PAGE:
Drone attacks in Pakistan will continue: Panetta
07 June, 2012
NEW DELHI: Pentagon chief Leon Panetta said on Wednesday the US would continue to launch drone attacks against al Qaeda in Pakistan despite complaints from Islamabad that the strikes violate its sovereignty.
"We have made it very clear that we are going to continue to defend ourselves," US Defence Secretary Panetta said in India.
"This is about our sovereignty as well," Panetta added, arguing that al Qaeda terrorists who orchestrated the September 11 attacks on the US were in Pakistan's Tribal Areas. "The leadership of those who were involved in planning this attack are located in Pakistan, in the FATA," he said.
Panetta also acknowledged that India and the US had "often deep" differences with Pakistan but said New Delhi and Washington needed to work to overcome them.
"Pakistan is a complicated relationship for both of our countries but one that we must work to improve," he said in a speech at a think-tank. "India and the United States will need to continue to engage Pakistan, overcoming our respective – and often deep – differences with Pakistan to make all of South Asia peaceful and prosperous," he added.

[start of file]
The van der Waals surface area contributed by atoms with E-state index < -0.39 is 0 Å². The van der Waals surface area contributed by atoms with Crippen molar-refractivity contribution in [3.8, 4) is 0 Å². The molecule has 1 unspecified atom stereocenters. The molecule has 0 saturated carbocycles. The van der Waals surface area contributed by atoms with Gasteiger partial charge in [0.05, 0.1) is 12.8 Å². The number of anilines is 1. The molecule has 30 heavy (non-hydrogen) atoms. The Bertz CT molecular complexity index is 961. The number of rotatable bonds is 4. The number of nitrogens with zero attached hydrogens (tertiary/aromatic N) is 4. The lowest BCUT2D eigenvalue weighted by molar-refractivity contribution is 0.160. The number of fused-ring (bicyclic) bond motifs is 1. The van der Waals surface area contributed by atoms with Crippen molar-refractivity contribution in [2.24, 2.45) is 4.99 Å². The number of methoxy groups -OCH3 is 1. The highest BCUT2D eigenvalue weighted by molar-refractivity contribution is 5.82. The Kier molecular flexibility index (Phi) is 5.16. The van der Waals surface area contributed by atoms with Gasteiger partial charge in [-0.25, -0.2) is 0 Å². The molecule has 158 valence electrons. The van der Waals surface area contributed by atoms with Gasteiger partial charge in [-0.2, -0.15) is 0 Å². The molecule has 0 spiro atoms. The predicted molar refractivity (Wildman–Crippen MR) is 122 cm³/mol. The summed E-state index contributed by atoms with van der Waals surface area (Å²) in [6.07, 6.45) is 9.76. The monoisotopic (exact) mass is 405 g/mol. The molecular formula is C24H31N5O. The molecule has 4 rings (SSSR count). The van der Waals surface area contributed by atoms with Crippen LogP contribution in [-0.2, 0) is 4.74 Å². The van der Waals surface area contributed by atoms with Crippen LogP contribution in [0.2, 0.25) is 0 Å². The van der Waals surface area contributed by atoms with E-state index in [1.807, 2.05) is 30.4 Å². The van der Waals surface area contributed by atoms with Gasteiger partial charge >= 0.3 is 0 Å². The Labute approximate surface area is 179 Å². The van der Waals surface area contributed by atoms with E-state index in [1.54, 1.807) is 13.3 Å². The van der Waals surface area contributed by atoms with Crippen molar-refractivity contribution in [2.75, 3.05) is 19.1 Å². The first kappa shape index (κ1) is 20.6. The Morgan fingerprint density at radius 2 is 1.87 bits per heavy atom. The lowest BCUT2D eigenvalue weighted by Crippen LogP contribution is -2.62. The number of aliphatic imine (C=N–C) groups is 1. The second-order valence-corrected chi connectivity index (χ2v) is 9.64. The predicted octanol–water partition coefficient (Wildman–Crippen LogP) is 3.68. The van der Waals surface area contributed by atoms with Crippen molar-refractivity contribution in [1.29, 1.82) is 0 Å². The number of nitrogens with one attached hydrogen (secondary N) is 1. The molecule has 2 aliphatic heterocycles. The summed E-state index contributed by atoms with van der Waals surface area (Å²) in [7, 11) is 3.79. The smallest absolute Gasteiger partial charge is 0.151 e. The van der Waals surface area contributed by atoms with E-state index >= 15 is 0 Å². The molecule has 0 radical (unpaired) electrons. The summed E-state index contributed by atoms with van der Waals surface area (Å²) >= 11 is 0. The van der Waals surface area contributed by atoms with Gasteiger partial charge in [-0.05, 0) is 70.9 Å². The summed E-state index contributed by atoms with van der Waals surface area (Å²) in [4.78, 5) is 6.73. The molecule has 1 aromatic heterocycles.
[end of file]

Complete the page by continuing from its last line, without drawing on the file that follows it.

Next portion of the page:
Drone attacks violation of human rights: Gilani
Prime Minister Yousaf Raza Gilani on Wednesday said that drone strikes were a violation of human rights because innocent people, including children and women, get killed in such attacks.
He was talking to UN High Commissioner for Human Rights Navanthem Pillay, who called on him to congratulate him on being the longest serving prime minister of Pakistan.
The PM drew the attention of the UN high commissioner to the 3.5 million Afghan refugees in Pakistan, and urged that their repatriation would help Pakistan deal with terrorists. "The movement of refugees in their thousands on borders makes it difficult to identify as to who is a tourist and who is a terrorist."
Pillay promised to bring the issue to the notice of the UNHCR. She appreciated 'Zero Tolerance Policy' of the PM against terrorism and extremism, saying that the political will would further make the difference in the real sense by thwarting the tendencies, detrimental to the social development.
She said democratic reforms in Pakistan were convincingly encouraging, and hoped that state institutions would function keeping in view the trichotomy of power.